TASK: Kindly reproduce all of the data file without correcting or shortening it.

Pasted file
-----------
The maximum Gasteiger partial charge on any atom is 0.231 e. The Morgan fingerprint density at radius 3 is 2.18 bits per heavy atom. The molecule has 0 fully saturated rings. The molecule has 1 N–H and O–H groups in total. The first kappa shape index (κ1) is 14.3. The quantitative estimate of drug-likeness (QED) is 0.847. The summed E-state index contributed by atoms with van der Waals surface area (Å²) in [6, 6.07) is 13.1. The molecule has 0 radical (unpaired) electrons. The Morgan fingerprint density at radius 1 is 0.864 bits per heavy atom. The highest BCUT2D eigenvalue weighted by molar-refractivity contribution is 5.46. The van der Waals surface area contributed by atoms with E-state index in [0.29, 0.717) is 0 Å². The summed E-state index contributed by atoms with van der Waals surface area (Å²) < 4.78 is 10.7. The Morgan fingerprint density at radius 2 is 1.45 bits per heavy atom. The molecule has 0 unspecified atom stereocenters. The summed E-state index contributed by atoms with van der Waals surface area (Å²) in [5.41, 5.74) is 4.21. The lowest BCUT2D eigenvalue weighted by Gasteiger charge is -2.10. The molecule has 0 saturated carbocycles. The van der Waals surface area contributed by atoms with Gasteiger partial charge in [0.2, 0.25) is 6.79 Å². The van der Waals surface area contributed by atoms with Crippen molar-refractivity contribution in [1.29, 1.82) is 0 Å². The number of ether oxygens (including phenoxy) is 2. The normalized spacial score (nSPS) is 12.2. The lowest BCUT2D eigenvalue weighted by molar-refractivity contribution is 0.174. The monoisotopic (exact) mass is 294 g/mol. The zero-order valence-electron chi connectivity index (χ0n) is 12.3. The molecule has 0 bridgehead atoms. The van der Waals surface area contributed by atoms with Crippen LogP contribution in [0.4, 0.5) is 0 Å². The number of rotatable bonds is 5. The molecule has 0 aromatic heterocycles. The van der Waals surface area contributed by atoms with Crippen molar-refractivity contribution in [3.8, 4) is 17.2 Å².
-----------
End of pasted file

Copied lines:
The maximum Gasteiger partial charge on any atom is 0.231 e. The Morgan fingerprint density at radius 3 is 2.18 bits per heavy atom. The molecule has 0 fully saturated rings. The molecule has 1 N–H and O–H groups in total. The first kappa shape index (κ1) is 14.3. The quantitative estimate of drug-likeness (QED) is 0.847. The summed E-state index contributed by atoms with van der Waals surface area (Å²) in [6, 6.07) is 13.1. The molecule has 0 radical (unpaired) electrons. The Morgan fingerprint density at radius 1 is 0.864 bits per heavy atom. The highest BCUT2D eigenvalue weighted by molar-refractivity contribution is 5.46. The van der Waals surface area contributed by atoms with E-state index in [0.29, 0.717) is 0 Å². The summed E-state index contributed by atoms with van der Waals surface area (Å²) < 4.78 is 10.7. The Morgan fingerprint density at radius 2 is 1.45 bits per heavy atom. The molecule has 0 unspecified atom stereocenters. The summed E-state index contributed by atoms with van der Waals surface area (Å²) in [5.41, 5.74) is 4.21. The lowest BCUT2D eigenvalue weighted by Gasteiger charge is -2.10. The molecule has 0 saturated carbocycles. The van der Waals surface area contributed by atoms with Gasteiger partial charge in [0.2, 0.25) is 6.79 Å². The van der Waals surface area contributed by atoms with Crippen molar-refractivity contribution in [1.29, 1.82) is 0 Å². The number of ether oxygens (including phenoxy) is 2. The normalized spacial score (nSPS) is 12.2. The lowest BCUT2D eigenvalue weighted by molar-refractivity contribution is 0.174. The monoisotopic (exact) mass is 294 g/mol. The zero-order valence-electron chi connectivity index (χ0n) is 12.3. The molecule has 0 bridgehead atoms. The van der Waals surface area contributed by atoms with Crippen LogP contribution in [0.4, 0.5) is 0 Å². The number of rotatable bonds is 5. The molecule has 0 aromatic heterocycles. The van der Waals surface area contributed by atoms with Crippen molar-refractivity contribution in [3.8, 4) is 17.2 Å².